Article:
Memorial Cards and Bookmarks




I was going through my collection of old Memorial Cards recently, and though this subject might make an interesting article.

For those not acquainted with the idea of the memorial card, these were specially printed cards, either sent out prior to a funeral, as an invitation, or given out on the day in remembrance of the family member who had died. The practice has been around for a long time, and is still a common practice even  today. Many of them are very touching, and usually have a short religious verse or poem on them. Some are quite colourful, and some are mournfully edged in black, but all have a story to tell......here are a few of them.

This first one is one of my ancestors....my Great-Grandfather Timothy Bancroft, who died on 6th May 1900, and was buried at Mount Zion Chapel, Ovenden. [note the misspelling of 'Zion'!]. Timothy and his wife Jane, ran the family farm called Nettle Hall Farm, [originally called Nettle Hole] which is where he died. This one item is what started me on my own family history research, after finding it in amongst papers and photographs left by my Grandmother, which we found after her death.
I think the verse  which went with it is quite touching:

 
'Farewell, dear wife and children all,
Your face I see no more;
Until we meet at God's right hand,
On Canaan's shore.'


 The next two are of husband and wife, Abraham and Martha Bancroft who died six months apart at Hebden Road, Haworth. Abraham had been a quarryman most of his life,and they had a large family of eight children. One can only guess why he died so soon after Martha....maybe he could not go on without her. The verses are however very poignant, and the heavily black edged border adds something to the meaning.


  'At times we find it had to part,
and sorrow seems to fill each heart;
But may we in thy footsteps run,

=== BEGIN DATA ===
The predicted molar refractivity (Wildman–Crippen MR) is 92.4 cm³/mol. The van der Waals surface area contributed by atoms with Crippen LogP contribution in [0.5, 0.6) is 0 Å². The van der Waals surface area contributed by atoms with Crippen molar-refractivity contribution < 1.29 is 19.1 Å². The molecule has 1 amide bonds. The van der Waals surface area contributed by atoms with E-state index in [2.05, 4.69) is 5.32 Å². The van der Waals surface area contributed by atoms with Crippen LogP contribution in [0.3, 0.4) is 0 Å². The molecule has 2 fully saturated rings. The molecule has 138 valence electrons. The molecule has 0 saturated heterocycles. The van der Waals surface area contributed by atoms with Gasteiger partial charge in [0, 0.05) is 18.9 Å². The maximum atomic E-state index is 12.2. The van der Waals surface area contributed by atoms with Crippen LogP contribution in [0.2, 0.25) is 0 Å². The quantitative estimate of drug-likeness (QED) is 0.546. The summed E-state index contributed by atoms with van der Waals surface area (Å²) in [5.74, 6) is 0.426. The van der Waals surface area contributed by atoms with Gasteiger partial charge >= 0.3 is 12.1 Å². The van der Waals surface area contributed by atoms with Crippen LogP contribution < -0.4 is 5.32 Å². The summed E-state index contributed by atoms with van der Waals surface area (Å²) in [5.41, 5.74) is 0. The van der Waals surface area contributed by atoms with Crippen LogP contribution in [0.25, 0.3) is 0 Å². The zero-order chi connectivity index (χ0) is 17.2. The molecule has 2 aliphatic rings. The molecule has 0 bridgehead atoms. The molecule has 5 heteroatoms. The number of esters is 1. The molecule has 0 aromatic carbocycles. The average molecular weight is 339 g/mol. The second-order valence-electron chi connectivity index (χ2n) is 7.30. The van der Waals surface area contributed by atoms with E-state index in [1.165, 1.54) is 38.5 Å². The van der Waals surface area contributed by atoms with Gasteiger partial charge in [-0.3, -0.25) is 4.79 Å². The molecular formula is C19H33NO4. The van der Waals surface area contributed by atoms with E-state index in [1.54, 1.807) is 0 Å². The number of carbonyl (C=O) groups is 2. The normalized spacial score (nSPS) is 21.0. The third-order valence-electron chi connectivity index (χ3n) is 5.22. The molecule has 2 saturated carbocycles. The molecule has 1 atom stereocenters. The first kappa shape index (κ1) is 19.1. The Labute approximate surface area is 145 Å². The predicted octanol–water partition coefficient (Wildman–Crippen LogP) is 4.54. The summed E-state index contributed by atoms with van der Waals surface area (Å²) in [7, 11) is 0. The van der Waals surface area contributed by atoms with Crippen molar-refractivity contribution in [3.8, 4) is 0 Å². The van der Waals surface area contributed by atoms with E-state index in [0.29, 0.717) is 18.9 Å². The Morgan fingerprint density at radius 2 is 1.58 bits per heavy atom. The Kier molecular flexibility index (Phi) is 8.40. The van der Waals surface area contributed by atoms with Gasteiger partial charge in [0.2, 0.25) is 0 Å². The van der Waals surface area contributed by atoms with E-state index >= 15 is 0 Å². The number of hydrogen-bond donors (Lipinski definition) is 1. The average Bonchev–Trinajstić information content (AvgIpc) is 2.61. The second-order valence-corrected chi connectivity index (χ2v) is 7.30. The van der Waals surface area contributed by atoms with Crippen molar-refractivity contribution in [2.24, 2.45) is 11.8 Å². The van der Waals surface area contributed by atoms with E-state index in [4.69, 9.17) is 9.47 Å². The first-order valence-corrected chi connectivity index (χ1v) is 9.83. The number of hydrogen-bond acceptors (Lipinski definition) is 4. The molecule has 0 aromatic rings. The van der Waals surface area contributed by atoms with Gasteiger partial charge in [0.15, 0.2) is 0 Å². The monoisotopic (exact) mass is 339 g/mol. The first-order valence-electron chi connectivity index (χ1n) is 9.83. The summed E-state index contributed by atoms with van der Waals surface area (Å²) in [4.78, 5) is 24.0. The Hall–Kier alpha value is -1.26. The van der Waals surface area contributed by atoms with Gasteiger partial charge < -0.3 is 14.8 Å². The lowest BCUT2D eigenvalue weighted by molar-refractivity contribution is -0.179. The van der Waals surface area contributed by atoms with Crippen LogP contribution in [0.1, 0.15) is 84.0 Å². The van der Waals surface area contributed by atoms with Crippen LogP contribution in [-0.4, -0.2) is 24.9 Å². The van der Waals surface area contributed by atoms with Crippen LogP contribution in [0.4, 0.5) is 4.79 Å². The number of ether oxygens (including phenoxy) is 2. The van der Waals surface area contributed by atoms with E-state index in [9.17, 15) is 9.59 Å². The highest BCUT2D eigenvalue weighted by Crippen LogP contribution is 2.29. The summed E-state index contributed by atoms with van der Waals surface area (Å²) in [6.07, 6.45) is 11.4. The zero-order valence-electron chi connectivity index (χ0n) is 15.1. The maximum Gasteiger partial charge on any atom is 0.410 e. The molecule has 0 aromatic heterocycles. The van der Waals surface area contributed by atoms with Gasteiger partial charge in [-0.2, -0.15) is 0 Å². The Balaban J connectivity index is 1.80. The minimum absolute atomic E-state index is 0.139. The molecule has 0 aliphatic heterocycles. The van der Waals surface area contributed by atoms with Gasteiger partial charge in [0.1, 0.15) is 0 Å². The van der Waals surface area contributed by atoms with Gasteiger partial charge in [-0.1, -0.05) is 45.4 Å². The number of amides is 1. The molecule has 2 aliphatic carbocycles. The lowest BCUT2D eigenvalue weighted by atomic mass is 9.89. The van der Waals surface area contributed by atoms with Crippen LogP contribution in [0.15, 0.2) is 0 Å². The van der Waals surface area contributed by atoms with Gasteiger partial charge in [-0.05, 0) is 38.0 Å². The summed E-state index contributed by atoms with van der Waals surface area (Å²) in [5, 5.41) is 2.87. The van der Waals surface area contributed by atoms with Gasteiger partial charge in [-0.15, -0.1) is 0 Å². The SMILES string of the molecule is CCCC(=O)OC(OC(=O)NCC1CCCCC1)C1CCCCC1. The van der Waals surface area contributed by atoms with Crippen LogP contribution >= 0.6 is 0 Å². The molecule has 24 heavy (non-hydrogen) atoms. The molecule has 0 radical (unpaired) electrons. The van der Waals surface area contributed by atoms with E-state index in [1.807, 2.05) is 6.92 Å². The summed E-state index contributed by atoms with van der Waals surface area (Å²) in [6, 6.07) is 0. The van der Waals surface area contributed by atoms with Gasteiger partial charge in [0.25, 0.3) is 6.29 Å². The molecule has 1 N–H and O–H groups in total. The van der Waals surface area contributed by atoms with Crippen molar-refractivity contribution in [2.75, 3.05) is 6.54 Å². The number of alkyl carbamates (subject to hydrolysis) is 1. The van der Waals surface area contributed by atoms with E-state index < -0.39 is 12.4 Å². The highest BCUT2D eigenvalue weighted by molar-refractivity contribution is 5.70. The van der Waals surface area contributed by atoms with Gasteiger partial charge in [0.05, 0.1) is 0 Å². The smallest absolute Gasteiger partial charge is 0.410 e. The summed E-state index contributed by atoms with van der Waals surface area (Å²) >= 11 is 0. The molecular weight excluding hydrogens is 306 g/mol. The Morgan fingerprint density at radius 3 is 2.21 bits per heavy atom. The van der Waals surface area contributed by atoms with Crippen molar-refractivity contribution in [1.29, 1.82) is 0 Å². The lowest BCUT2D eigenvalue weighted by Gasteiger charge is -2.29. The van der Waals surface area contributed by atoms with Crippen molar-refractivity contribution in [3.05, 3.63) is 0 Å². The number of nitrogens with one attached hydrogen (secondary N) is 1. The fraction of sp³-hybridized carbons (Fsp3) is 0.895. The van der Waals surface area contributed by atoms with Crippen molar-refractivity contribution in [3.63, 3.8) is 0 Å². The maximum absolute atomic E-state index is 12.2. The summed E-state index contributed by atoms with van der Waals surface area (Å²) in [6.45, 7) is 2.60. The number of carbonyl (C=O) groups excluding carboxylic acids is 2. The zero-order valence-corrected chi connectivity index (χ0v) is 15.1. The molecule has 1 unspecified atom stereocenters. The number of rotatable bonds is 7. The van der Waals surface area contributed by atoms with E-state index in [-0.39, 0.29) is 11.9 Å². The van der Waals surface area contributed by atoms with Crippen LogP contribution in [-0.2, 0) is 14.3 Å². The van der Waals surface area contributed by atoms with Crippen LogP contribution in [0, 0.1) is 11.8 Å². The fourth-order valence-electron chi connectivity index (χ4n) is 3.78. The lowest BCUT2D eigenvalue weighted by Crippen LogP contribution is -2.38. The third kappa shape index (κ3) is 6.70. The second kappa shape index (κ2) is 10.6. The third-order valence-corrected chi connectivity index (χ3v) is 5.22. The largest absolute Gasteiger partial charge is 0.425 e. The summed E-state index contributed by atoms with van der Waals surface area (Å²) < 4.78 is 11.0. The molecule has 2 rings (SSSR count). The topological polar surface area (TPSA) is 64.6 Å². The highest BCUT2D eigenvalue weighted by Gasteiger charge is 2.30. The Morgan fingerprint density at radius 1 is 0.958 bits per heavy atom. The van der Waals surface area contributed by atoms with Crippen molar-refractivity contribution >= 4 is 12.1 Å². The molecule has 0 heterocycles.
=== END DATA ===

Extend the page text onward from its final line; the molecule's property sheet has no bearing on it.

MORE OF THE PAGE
And ever say 'God's will be done.'

 'Farewell my children dear,
I've toiled for many a year;
I've struggled, had to do my best,
And now I'm gone to take my rest.


And here's another one, which is a little more simple in design, for Rebecca Bancroft the wife of Hartley Bancroft, who was a Quarryman, and later became a Quarry Owner, residing  at Spring Field Farm, Crossroads near Keighley,which is where Rebecca died.


Rebecca's card has a longer, two verse poem, with rather touching sentiments.

'We have to mourn the loss of one,
We did our best to save, 
Beloved on earth, regretted, gone,
Remembered in the grave.'

'Weep not for me, I'm free from pain,
My earthy suffering o'er,
I hope to meet you all again,
On a peaceful happy shore.'


This one has a more interesting verse, which pulls no punches, and refers to a young man called  James Bancroft, who died age 19years from Brow Top, Haworth. James was the son of Abraham and Martha, who are mentioned earlier in this article.


'No lying card shall tell of me,
The things that are not true,
For what I was and what you are,
The judgement day will show.'

Here's an unusual card, which was given out at the memorial service at Sutton Baptist Church of Joseph Greenwood Bancroft [1889-1915] who died  in WW1. As you can see, it shows the hymn to be sung at his service, and I wrote an article about him, which can be read by clicking here. 



Another one here of a Timothy Bancroft [1803-1890] who was originally a weaver and then went on to be a farmer, running a  60 acre farm called 'Cowlaughton' at Cowling and lived to the grand old age of 87 years. The verse on this one is a simple one line statement.

 
 'We all do fade as a leaf'


                                       


And finally, instead of giving out memorial cards, some families gave out  a linen bookmark, for future use, either with a Bible or Prayer-Book. Here are two examples of husband and wife, George & Maria Bancroft. George's just says 'At Rest' whilst Maria's has the well know verse, ofter used....' To live in hearts we leave behind, is not to die'

If you want to read more about George and Maria,I have written interesting  articles previously about both of them on this blog. The piece about George is called 'The Bancroft Brother' and Maria's article is called 'Maria's School Book of 1876'

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